Regardless, the administration and members of Congress who are pushing for countries to put more pressure on Iran hailed the announcement, noting that South Korea moved forward despite the potential cost to its domestic industries.

"I know that this was not an easy or cost-free decision for the ROK government, either politically or economically. But it is precisely Seoul’s willingness to shoulder rather than shirk its international responsibilities that confirms the Republic of Korea’s emergence as a global leader," said Sen. Joseph Lieberman, I-CT, in a statement.

Japan has the third largest economy in the world, South Korea ranks as the eleventh largest, and both countries have major business interests in Iran — especially in the energy sector. The new measures would prevent the initiation of any new joint business ventures but allow existing projects to continue.

For the administration and its allies in Congress, the South Korean and Japanese sanctions announcements reaffirm their strategy of using the U.N. Security Council resolution against Iran, which was passed on June 9, as a framework for taking additional steps aimed at convincing Iran to address the international community’s concerns about its nuclear program.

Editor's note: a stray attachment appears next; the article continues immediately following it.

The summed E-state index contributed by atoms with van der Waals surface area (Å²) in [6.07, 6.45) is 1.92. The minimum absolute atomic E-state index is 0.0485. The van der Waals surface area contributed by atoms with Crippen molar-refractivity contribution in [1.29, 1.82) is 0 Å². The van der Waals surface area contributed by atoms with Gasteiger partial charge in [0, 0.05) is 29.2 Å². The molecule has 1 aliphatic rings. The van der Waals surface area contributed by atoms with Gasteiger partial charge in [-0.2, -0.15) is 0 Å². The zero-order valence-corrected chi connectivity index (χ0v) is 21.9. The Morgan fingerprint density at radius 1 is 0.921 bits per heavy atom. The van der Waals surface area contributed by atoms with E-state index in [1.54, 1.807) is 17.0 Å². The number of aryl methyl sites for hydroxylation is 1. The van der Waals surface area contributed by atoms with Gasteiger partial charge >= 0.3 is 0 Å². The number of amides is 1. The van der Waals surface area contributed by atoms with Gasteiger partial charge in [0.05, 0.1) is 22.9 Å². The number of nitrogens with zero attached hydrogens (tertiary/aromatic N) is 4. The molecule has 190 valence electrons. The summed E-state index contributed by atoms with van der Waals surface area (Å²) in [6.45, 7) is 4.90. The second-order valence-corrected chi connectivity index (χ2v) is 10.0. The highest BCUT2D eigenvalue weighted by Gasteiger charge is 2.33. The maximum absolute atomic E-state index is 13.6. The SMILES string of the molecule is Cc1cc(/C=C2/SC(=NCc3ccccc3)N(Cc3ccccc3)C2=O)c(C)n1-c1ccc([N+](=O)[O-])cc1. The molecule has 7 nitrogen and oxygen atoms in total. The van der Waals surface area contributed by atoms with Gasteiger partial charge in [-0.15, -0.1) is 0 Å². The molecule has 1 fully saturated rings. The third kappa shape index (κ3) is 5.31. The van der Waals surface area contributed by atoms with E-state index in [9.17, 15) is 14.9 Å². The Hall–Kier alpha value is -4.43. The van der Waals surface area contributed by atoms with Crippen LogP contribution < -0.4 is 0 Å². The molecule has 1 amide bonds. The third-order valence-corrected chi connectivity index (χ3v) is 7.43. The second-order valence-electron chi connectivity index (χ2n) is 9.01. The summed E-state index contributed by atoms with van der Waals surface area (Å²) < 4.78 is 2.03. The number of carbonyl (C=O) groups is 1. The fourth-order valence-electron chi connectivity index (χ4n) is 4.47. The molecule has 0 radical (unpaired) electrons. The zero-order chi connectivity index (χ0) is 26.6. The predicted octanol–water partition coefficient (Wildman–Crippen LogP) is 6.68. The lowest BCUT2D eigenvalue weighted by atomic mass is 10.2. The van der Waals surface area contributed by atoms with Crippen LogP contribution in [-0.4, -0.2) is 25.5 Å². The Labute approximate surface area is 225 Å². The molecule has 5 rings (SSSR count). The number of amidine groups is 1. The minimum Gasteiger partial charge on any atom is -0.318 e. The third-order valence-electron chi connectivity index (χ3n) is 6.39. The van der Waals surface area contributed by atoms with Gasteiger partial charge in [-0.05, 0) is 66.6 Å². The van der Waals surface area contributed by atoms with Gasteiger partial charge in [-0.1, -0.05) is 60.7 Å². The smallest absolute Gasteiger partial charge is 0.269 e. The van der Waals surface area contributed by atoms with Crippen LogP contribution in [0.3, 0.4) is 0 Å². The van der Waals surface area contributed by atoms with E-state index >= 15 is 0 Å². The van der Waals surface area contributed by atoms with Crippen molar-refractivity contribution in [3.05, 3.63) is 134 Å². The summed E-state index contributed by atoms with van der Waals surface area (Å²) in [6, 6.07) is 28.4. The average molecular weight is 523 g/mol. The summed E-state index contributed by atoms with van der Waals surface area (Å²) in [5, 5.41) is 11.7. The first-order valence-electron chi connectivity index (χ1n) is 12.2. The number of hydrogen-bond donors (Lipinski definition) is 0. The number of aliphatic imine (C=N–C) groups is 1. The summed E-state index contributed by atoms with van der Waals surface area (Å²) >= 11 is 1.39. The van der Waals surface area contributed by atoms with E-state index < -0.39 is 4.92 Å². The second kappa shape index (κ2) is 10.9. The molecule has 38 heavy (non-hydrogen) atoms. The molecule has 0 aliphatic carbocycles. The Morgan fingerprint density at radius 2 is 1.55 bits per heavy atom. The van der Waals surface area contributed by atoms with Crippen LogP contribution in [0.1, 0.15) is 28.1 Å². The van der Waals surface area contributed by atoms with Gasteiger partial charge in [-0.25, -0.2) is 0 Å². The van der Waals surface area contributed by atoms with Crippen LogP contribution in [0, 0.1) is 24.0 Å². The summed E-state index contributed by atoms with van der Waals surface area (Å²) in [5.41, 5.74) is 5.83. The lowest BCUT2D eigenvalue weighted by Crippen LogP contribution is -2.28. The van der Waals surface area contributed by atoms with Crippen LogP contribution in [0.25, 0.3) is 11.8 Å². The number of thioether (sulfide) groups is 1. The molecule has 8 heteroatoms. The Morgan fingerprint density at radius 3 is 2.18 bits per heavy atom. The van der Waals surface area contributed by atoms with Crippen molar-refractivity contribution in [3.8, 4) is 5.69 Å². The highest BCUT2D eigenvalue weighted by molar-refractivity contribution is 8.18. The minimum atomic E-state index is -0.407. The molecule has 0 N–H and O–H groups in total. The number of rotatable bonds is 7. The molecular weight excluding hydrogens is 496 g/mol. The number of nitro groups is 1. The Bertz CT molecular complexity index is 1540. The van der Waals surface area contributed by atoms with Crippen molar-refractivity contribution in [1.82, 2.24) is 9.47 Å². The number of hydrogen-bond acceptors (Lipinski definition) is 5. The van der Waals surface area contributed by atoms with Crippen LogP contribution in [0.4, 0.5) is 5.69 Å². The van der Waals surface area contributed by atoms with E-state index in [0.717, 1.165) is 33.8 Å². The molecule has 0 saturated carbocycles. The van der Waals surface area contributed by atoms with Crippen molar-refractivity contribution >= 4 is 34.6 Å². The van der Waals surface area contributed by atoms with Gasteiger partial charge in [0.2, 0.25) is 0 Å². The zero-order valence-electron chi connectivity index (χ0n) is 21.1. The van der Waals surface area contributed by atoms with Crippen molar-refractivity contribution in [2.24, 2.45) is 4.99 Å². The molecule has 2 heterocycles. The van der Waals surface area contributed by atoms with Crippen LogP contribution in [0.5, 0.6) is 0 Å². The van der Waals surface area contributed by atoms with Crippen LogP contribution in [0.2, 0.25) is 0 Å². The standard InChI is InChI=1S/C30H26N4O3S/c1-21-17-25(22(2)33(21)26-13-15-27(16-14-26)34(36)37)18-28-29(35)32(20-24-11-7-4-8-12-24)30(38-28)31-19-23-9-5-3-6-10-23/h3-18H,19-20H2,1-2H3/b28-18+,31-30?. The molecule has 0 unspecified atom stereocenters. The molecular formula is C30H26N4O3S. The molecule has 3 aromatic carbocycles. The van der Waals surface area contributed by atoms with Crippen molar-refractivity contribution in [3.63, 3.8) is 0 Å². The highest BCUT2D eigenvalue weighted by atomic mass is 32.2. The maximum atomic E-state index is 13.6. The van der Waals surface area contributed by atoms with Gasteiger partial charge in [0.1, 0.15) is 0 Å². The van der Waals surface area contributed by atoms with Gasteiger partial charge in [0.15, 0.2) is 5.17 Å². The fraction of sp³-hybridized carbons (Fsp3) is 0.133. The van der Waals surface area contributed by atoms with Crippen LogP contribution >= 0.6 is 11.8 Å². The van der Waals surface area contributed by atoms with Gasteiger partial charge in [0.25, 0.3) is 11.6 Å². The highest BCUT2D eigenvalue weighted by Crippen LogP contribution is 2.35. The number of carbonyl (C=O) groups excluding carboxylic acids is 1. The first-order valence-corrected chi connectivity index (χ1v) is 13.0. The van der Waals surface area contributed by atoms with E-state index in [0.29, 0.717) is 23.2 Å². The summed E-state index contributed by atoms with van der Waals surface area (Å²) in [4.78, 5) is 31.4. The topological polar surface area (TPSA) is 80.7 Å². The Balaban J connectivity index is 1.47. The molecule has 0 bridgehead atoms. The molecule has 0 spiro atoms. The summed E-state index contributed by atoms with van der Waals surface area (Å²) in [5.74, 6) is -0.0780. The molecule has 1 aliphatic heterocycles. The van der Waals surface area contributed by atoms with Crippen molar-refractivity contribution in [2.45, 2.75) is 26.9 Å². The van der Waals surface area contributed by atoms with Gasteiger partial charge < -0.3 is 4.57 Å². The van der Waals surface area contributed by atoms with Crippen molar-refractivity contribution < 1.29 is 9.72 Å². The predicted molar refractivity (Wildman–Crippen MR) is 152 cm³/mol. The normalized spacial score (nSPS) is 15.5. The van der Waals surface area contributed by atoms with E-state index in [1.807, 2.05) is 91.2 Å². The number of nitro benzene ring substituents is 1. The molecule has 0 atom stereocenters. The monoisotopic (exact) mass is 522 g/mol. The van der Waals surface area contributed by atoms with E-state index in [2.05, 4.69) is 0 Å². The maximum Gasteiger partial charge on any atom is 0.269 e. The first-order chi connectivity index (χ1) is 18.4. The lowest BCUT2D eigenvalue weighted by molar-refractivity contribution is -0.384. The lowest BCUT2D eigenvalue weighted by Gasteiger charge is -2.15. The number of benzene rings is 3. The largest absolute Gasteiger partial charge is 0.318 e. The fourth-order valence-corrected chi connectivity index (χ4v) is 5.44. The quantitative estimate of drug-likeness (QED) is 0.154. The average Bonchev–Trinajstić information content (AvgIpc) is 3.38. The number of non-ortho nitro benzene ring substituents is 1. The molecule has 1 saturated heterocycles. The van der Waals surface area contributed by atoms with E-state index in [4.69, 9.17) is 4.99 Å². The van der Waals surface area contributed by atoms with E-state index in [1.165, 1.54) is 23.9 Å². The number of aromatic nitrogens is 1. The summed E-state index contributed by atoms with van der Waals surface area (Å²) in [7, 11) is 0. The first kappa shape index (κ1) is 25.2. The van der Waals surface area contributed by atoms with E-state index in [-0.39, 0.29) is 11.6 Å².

The coordination is a positive sign of cooperation between Washington and its two most important East Asian allies. At the same time, Iran watchers note that Beijing stands to profit if Chinese companies move to fill the demand gap created by the South Korean and Japanese sanctions.